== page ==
http://www.exgamer.net

Thanks,
Brad
Thank you for offering yiour help.  I will visit those websites as I have a 26 year old son who is currently in FL, not working and gaming continually.  Of course, he is in complete denial and I don't know how to reach him.  He suffers from depression and I worry that someday suicide will be his way out also, as we have already lost one daughter to suicide 3 years ago.  I need all the help I can get.  Thank you Brad, the show was great.
 
October 20, 2008, 11:01 am CDT

Not your everyday video game

I am the mother of a recovering WoW addict.  I take no issue with those who enjoy gaming and whose lives are unaffected.  I take no issue with the games and understand that they are here to stay.  I did, however, learn through experience and research, that MMOs are unlike your average video game.

 

My son started playing his first MMORPG (Massive, Multiplayer On-Line Role Playing Game) just a month after it was released and just after his 15th birthday.  Within 5 months I identified a dramatic change in his behavior and its immediate impact on family relationships, friendships, health and academics.  Unfortunately, it was so new that I was unable to get any professional insight or support to substantiate my belief that he had become hopelessly consumed.

 

Almost 18 months later, we had exhausted any possibility of ceasing his gaming in-home.  Since he was a minor, we were able to force him into a technology-free, therapeutic environment.  After 10 months, he returned home as the person he had been prior to his MMORPG experience.  It has been over a year since his return and he continues to improve in every aspect of his life...his real life.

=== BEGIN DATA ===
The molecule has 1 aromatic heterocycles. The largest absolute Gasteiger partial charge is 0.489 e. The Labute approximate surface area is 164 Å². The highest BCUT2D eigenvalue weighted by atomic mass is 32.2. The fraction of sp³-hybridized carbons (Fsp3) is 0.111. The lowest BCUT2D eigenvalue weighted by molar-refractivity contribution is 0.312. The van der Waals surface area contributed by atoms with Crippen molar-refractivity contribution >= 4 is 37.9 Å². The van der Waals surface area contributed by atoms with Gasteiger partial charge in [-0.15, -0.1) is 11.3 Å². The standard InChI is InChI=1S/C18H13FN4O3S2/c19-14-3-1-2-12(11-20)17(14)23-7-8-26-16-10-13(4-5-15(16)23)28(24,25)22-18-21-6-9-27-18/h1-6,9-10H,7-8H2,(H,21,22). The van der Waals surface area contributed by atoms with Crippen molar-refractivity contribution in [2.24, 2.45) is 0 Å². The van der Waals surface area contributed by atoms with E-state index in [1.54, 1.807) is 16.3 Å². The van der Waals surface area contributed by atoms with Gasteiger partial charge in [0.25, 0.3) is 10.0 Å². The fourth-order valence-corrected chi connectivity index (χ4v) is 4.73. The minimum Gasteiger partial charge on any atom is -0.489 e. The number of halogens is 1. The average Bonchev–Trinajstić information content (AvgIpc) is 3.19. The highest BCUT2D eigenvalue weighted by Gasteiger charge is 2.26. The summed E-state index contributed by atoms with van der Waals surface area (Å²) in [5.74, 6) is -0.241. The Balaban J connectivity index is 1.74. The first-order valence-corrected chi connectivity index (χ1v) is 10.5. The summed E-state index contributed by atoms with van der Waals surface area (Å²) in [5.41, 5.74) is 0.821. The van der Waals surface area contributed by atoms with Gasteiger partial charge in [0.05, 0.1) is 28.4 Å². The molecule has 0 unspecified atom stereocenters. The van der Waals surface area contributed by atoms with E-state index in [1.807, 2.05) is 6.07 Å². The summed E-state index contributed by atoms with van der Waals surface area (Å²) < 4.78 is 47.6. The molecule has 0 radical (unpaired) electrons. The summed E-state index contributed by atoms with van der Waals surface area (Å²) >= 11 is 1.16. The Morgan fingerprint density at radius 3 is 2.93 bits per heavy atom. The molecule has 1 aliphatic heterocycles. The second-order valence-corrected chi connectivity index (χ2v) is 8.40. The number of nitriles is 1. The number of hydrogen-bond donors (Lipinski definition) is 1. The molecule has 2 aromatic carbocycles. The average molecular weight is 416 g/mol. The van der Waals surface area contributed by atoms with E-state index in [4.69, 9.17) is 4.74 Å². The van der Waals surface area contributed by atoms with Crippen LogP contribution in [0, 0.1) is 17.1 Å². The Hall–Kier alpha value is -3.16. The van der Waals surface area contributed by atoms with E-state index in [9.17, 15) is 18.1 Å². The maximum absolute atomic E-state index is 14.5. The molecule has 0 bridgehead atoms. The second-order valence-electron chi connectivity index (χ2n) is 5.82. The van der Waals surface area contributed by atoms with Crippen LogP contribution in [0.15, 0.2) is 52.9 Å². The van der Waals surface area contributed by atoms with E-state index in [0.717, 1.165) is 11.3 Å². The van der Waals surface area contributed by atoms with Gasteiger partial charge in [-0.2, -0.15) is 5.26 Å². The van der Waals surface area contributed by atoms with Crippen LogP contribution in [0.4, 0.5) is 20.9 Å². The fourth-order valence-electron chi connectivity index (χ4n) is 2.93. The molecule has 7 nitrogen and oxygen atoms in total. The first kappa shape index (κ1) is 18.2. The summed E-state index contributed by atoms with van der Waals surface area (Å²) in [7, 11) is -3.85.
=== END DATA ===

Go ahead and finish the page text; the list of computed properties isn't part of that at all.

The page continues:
Not all people who play MMORPGs become consumed in a virtual world.  Individuals who take a first drink have no way of knowing how they will respond to its effects yet are well aware, when they take that first drink, that there is potential for addiction.  I feel strongly that individuals, parents, etc. need to be educated of the potential, harmful effects of some video games, and particularly virtual reality games, in the same way.

 

My desire is to help spare even one gamer/parent/significant other/child/friend from an experience like ours.

 
October 20, 2008, 11:15 am CDT

Agreed

Quote From: emantsal

Addiction is addiction, no matter what form.  Some people are addicted to drugs, alcohol, the usual suspects.  Others are addicted in less known forms such as shoes (my specialty), or prehaps butting into other peoples business.  We all seek avenues of blame, whether it's the drugs, alcohol, internet, our parents, our husbands/wives, etc., rather than deal with the real issues that are present in the relationships. (Husband/wife, parent/child, etc.).  I don't buy the couple on the show that claimed that when the husband wasn't on the game he was the perfect hudband/dad.  It may be what they want to believe, but I don't think that's the case.  More than likely, if it wasn't the game it would be something else.  What about the husbands that spend every weekend at the golf course, or spend all their money on NASCAR stuff, or stop by the bar every evening for a few before heading home?